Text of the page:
Dave Slade

Dave has run the Lytton Youth Theatre since the late 20th century and started the Thursday Group for youngsters who had proved their abilities over and above the call of duty in youth productions.

He is proud that many of the ex Thursday Group members have gone on to do drama courses in further education and one is currently in her second year at drama school.

Dave started writing sketches for television in the 1980's having material broadcast on shows like A Kick Up The Eighties, Little & Large, Alas Smith and Jones and Spitting Image. One of his sketches was recently in the top 100 Comedy Moments in the Channel Four TV programme and another was used in a documentary about Margaret Thatcher on Discovery. He moved into amateur dramatics by appearing in a community theatre production, went on to run the community theatre and when that folded he moved to the Lytton Players.

His directorial debut for the Lyttons was a production called Angles Of Conflict which feature two plays "Us & Them" by David Campton and "The Smirk Bomb Syndrome" a play Dave wrote about a nuclear device that killed everyone with a high IQ. For the Lyttons he has directed various musicals and plays. He has also been a "director for hire" in Luton, Buntingford and Hertford. His productions have been diverse and include Habeas Corpus by Alan Bennett, God by Woody Allen, Nasty Neighbours by Debbie Isitt, Sondheim's Assassins and Sweeney Todd but one of his great loves is directing Shakespeare so far he has done three A Midsummer Night's Dream, Macbeth and Romeo & Juliet and in 2006 he will be directing Much Ado About Nothing for the Players in the autumn.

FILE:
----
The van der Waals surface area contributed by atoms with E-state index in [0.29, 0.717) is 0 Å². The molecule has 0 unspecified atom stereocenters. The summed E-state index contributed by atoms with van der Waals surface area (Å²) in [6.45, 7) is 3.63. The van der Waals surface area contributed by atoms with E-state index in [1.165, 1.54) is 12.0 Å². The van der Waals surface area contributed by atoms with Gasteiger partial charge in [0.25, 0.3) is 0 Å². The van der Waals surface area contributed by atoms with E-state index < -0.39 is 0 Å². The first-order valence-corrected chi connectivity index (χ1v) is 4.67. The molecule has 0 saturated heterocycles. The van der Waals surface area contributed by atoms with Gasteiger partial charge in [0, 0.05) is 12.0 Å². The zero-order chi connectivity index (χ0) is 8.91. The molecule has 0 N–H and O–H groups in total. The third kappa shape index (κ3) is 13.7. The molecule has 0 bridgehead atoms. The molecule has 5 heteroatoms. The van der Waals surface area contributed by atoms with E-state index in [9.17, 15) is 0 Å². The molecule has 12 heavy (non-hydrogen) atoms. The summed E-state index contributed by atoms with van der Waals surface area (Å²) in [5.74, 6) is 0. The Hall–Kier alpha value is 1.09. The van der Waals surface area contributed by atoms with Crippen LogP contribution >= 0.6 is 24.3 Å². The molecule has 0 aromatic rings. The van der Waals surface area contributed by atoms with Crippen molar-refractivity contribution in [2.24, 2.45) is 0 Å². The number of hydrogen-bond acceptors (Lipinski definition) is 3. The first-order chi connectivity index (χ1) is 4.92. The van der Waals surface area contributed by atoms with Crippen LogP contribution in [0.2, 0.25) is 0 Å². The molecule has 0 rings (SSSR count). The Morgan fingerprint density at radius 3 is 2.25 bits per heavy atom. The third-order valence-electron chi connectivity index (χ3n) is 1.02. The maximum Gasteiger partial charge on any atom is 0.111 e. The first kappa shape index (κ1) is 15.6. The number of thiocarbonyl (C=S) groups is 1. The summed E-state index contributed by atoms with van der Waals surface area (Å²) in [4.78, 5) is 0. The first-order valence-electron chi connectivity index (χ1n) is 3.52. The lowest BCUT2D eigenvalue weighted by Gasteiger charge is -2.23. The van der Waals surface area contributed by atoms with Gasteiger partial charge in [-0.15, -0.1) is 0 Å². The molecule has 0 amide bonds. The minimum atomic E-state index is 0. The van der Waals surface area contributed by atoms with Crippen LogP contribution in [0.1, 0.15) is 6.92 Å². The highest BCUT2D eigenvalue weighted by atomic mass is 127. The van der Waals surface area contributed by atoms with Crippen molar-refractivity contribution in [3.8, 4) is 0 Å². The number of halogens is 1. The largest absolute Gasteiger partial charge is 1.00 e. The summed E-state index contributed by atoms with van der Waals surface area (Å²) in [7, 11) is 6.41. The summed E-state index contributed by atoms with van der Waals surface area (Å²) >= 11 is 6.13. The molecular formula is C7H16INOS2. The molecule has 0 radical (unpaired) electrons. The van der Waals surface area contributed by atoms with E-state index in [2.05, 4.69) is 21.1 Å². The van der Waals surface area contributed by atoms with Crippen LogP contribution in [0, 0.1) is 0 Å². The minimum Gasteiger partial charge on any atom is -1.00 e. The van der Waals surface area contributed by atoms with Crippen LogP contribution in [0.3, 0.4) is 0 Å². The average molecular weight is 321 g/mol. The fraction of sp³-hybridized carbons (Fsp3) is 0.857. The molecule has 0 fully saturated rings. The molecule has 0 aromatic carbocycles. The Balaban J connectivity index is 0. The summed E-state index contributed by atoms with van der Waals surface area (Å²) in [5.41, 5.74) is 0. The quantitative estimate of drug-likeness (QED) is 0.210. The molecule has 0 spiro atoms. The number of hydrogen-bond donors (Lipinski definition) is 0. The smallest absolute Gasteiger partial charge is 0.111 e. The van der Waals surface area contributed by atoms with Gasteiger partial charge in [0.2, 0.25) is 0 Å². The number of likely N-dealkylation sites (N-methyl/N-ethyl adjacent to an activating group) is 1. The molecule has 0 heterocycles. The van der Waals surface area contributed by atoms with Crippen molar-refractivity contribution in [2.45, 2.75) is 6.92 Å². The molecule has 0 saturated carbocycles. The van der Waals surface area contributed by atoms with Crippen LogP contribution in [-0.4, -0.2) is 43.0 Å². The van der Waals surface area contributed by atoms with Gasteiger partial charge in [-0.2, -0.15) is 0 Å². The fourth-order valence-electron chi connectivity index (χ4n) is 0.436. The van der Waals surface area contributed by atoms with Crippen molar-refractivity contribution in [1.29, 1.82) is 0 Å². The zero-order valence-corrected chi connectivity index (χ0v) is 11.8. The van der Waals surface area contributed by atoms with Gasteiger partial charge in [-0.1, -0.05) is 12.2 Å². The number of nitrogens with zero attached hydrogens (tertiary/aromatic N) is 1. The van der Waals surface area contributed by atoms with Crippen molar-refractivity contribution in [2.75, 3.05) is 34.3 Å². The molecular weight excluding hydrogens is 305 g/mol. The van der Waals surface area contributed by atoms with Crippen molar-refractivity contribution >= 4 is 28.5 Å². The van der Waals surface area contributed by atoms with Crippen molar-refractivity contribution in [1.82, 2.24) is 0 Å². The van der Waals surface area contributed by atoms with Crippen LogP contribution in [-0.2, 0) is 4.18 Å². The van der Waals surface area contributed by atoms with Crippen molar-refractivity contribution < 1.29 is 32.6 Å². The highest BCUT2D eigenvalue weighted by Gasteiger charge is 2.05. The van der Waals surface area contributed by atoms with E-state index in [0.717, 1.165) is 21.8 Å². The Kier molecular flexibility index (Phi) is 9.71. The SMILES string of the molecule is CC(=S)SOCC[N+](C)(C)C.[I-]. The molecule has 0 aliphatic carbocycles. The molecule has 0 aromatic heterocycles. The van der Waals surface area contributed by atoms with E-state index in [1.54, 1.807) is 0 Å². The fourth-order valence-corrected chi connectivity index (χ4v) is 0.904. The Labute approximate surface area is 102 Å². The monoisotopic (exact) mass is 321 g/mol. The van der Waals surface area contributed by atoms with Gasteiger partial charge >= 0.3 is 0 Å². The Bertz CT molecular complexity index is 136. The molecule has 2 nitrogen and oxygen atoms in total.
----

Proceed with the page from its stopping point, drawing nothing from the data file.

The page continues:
Dave tries to make all productions unique either in setting or approach. Dave has also directed three independent films (two of which were good) and written two unpublished books (two of which were rubbish).